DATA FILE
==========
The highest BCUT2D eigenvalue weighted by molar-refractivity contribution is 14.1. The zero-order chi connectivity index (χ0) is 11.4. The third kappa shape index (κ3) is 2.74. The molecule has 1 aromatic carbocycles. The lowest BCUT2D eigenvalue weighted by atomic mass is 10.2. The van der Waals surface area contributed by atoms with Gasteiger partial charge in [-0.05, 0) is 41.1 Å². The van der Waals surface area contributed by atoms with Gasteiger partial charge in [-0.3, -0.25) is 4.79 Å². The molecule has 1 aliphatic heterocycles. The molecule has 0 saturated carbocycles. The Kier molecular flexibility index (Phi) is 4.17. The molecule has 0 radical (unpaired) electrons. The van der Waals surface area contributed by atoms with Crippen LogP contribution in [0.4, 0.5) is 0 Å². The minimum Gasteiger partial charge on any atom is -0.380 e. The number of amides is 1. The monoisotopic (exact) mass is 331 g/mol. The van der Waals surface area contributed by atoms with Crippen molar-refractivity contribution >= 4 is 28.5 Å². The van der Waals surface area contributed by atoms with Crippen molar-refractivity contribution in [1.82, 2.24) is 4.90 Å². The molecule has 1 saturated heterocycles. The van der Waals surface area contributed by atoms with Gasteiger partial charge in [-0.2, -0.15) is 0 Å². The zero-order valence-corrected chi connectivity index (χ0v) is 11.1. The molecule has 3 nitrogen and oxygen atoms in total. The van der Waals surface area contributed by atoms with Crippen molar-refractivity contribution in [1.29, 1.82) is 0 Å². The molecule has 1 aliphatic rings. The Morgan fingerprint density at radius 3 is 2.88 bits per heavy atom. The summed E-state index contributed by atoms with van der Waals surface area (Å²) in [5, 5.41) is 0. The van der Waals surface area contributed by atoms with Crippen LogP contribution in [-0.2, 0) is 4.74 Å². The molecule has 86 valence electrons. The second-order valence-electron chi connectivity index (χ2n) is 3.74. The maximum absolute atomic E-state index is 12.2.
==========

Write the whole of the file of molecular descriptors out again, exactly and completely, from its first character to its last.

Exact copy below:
The highest BCUT2D eigenvalue weighted by molar-refractivity contribution is 14.1. The zero-order chi connectivity index (χ0) is 11.4. The third kappa shape index (κ3) is 2.74. The molecule has 1 aromatic carbocycles. The lowest BCUT2D eigenvalue weighted by atomic mass is 10.2. The van der Waals surface area contributed by atoms with Gasteiger partial charge in [-0.05, 0) is 41.1 Å². The van der Waals surface area contributed by atoms with Gasteiger partial charge in [-0.3, -0.25) is 4.79 Å². The molecule has 1 aliphatic heterocycles. The molecule has 0 saturated carbocycles. The Kier molecular flexibility index (Phi) is 4.17. The molecule has 0 radical (unpaired) electrons. The van der Waals surface area contributed by atoms with Crippen LogP contribution in [0.4, 0.5) is 0 Å². The minimum Gasteiger partial charge on any atom is -0.380 e. The number of amides is 1. The monoisotopic (exact) mass is 331 g/mol. The van der Waals surface area contributed by atoms with Crippen molar-refractivity contribution >= 4 is 28.5 Å². The van der Waals surface area contributed by atoms with Crippen molar-refractivity contribution in [1.82, 2.24) is 4.90 Å². The molecule has 1 saturated heterocycles. The van der Waals surface area contributed by atoms with Gasteiger partial charge in [-0.2, -0.15) is 0 Å². The zero-order valence-corrected chi connectivity index (χ0v) is 11.1. The molecule has 3 nitrogen and oxygen atoms in total. The van der Waals surface area contributed by atoms with Crippen molar-refractivity contribution in [1.29, 1.82) is 0 Å². The molecule has 1 aliphatic rings. The Morgan fingerprint density at radius 3 is 2.88 bits per heavy atom. The summed E-state index contributed by atoms with van der Waals surface area (Å²) in [5, 5.41) is 0. The van der Waals surface area contributed by atoms with Crippen LogP contribution in [-0.2, 0) is 4.74 Å². The molecule has 86 valence electrons. The second-order valence-electron chi connectivity index (χ2n) is 3.74. The maximum absolute atomic E-state index is 12.2.